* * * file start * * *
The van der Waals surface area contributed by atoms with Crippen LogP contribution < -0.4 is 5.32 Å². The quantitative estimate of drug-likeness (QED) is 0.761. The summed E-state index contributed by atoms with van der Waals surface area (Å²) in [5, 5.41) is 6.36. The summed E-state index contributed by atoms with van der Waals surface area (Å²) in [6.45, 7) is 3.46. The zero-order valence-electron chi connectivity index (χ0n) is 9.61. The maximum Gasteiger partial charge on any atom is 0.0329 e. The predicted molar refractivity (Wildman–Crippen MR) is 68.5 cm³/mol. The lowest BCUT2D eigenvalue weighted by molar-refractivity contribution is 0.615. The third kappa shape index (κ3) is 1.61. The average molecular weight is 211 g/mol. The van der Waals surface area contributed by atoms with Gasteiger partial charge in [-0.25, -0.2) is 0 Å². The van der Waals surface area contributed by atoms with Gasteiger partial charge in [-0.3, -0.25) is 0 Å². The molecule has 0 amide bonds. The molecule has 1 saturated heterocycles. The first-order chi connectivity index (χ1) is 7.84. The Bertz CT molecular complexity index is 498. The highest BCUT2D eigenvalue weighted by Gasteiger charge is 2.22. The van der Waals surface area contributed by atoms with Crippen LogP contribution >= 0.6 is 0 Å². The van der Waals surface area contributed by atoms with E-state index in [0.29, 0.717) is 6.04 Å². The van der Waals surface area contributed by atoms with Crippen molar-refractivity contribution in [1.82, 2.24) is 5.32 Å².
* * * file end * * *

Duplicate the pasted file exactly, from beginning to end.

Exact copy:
The van der Waals surface area contributed by atoms with Crippen LogP contribution < -0.4 is 5.32 Å². The quantitative estimate of drug-likeness (QED) is 0.761. The summed E-state index contributed by atoms with van der Waals surface area (Å²) in [5, 5.41) is 6.36. The summed E-state index contributed by atoms with van der Waals surface area (Å²) in [6.45, 7) is 3.46. The zero-order valence-electron chi connectivity index (χ0n) is 9.61. The maximum Gasteiger partial charge on any atom is 0.0329 e. The predicted molar refractivity (Wildman–Crippen MR) is 68.5 cm³/mol. The lowest BCUT2D eigenvalue weighted by molar-refractivity contribution is 0.615. The third kappa shape index (κ3) is 1.61. The average molecular weight is 211 g/mol. The van der Waals surface area contributed by atoms with Gasteiger partial charge in [-0.25, -0.2) is 0 Å². The van der Waals surface area contributed by atoms with Gasteiger partial charge in [-0.3, -0.25) is 0 Å². The molecule has 0 amide bonds. The molecule has 1 saturated heterocycles. The first-order chi connectivity index (χ1) is 7.84. The Bertz CT molecular complexity index is 498. The highest BCUT2D eigenvalue weighted by Gasteiger charge is 2.22. The van der Waals surface area contributed by atoms with Crippen LogP contribution >= 0.6 is 0 Å². The van der Waals surface area contributed by atoms with E-state index in [0.29, 0.717) is 6.04 Å². The van der Waals surface area contributed by atoms with Crippen molar-refractivity contribution in [1.82, 2.24) is 5.32 Å².